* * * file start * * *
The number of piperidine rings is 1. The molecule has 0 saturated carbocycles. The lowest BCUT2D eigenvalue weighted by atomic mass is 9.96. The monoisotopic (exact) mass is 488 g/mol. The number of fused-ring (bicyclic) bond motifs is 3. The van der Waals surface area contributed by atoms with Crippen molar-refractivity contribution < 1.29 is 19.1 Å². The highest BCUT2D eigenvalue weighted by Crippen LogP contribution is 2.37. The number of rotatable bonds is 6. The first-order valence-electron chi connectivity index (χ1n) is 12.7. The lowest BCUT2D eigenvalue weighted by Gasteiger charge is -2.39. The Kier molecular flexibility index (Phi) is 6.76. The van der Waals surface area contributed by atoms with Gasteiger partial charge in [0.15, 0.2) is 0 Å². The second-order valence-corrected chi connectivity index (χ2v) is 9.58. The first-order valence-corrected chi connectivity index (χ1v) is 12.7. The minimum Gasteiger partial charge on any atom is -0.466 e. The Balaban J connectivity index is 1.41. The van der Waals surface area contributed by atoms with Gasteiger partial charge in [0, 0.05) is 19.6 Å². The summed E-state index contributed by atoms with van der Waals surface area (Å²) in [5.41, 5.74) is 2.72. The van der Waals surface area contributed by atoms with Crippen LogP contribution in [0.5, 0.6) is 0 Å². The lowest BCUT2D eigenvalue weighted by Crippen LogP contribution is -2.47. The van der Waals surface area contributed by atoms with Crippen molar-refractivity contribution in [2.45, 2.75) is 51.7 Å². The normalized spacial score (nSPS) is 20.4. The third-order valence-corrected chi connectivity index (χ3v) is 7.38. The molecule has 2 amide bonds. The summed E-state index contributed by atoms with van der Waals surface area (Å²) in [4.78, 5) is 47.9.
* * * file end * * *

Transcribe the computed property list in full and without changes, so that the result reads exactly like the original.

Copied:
The number of piperidine rings is 1. The molecule has 0 saturated carbocycles. The lowest BCUT2D eigenvalue weighted by atomic mass is 9.96. The monoisotopic (exact) mass is 488 g/mol. The number of fused-ring (bicyclic) bond motifs is 3. The van der Waals surface area contributed by atoms with Crippen molar-refractivity contribution < 1.29 is 19.1 Å². The highest BCUT2D eigenvalue weighted by Crippen LogP contribution is 2.37. The number of rotatable bonds is 6. The first-order valence-electron chi connectivity index (χ1n) is 12.7. The lowest BCUT2D eigenvalue weighted by Gasteiger charge is -2.39. The Kier molecular flexibility index (Phi) is 6.76. The van der Waals surface area contributed by atoms with Gasteiger partial charge in [0.15, 0.2) is 0 Å². The second-order valence-corrected chi connectivity index (χ2v) is 9.58. The first-order valence-corrected chi connectivity index (χ1v) is 12.7. The minimum Gasteiger partial charge on any atom is -0.466 e. The Balaban J connectivity index is 1.41. The van der Waals surface area contributed by atoms with Gasteiger partial charge in [0, 0.05) is 19.6 Å². The summed E-state index contributed by atoms with van der Waals surface area (Å²) in [5.41, 5.74) is 2.72. The van der Waals surface area contributed by atoms with Crippen LogP contribution in [0.5, 0.6) is 0 Å². The lowest BCUT2D eigenvalue weighted by Crippen LogP contribution is -2.47. The van der Waals surface area contributed by atoms with Crippen molar-refractivity contribution in [2.45, 2.75) is 51.7 Å². The normalized spacial score (nSPS) is 20.4. The third-order valence-corrected chi connectivity index (χ3v) is 7.38. The molecule has 2 amide bonds. The summed E-state index contributed by atoms with van der Waals surface area (Å²) in [4.78, 5) is 47.9.